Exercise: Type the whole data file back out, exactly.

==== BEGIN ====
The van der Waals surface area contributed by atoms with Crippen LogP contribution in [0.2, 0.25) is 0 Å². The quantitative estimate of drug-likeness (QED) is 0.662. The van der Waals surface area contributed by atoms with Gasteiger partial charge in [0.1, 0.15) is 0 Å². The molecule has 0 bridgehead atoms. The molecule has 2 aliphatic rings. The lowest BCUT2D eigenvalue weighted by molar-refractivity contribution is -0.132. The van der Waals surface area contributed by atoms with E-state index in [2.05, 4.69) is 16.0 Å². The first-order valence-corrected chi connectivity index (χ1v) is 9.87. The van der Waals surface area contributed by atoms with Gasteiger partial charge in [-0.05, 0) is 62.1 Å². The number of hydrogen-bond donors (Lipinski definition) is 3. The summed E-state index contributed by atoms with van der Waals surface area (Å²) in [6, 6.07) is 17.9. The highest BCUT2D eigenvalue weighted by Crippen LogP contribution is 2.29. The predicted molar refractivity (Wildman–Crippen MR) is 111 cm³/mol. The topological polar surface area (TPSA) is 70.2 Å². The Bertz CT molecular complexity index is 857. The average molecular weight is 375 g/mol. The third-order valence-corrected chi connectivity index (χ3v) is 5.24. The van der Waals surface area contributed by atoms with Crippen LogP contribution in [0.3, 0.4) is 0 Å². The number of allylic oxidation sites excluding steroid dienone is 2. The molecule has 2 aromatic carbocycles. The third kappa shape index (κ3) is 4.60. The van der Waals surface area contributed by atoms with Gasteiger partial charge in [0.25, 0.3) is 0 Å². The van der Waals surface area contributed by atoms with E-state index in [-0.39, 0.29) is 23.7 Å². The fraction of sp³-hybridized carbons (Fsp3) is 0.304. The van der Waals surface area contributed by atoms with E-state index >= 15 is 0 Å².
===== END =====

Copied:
The van der Waals surface area contributed by atoms with Crippen LogP contribution in [0.2, 0.25) is 0 Å². The quantitative estimate of drug-likeness (QED) is 0.662. The van der Waals surface area contributed by atoms with Gasteiger partial charge in [0.1, 0.15) is 0 Å². The molecule has 0 bridgehead atoms. The molecule has 2 aliphatic rings. The lowest BCUT2D eigenvalue weighted by molar-refractivity contribution is -0.132. The van der Waals surface area contributed by atoms with E-state index in [2.05, 4.69) is 16.0 Å². The first-order valence-corrected chi connectivity index (χ1v) is 9.87. The van der Waals surface area contributed by atoms with Gasteiger partial charge in [-0.05, 0) is 62.1 Å². The number of hydrogen-bond donors (Lipinski definition) is 3. The summed E-state index contributed by atoms with van der Waals surface area (Å²) in [6, 6.07) is 17.9. The highest BCUT2D eigenvalue weighted by Crippen LogP contribution is 2.29. The predicted molar refractivity (Wildman–Crippen MR) is 111 cm³/mol. The topological polar surface area (TPSA) is 70.2 Å². The Bertz CT molecular complexity index is 857. The average molecular weight is 375 g/mol. The third-order valence-corrected chi connectivity index (χ3v) is 5.24. The van der Waals surface area contributed by atoms with Crippen LogP contribution in [0.3, 0.4) is 0 Å². The number of allylic oxidation sites excluding steroid dienone is 2. The molecule has 2 aromatic carbocycles. The third kappa shape index (κ3) is 4.60. The van der Waals surface area contributed by atoms with Gasteiger partial charge in [0.25, 0.3) is 0 Å². The van der Waals surface area contributed by atoms with E-state index in [-0.39, 0.29) is 23.7 Å². The fraction of sp³-hybridized carbons (Fsp3) is 0.304. The van der Waals surface area contributed by atoms with E-state index >= 15 is 0 Å².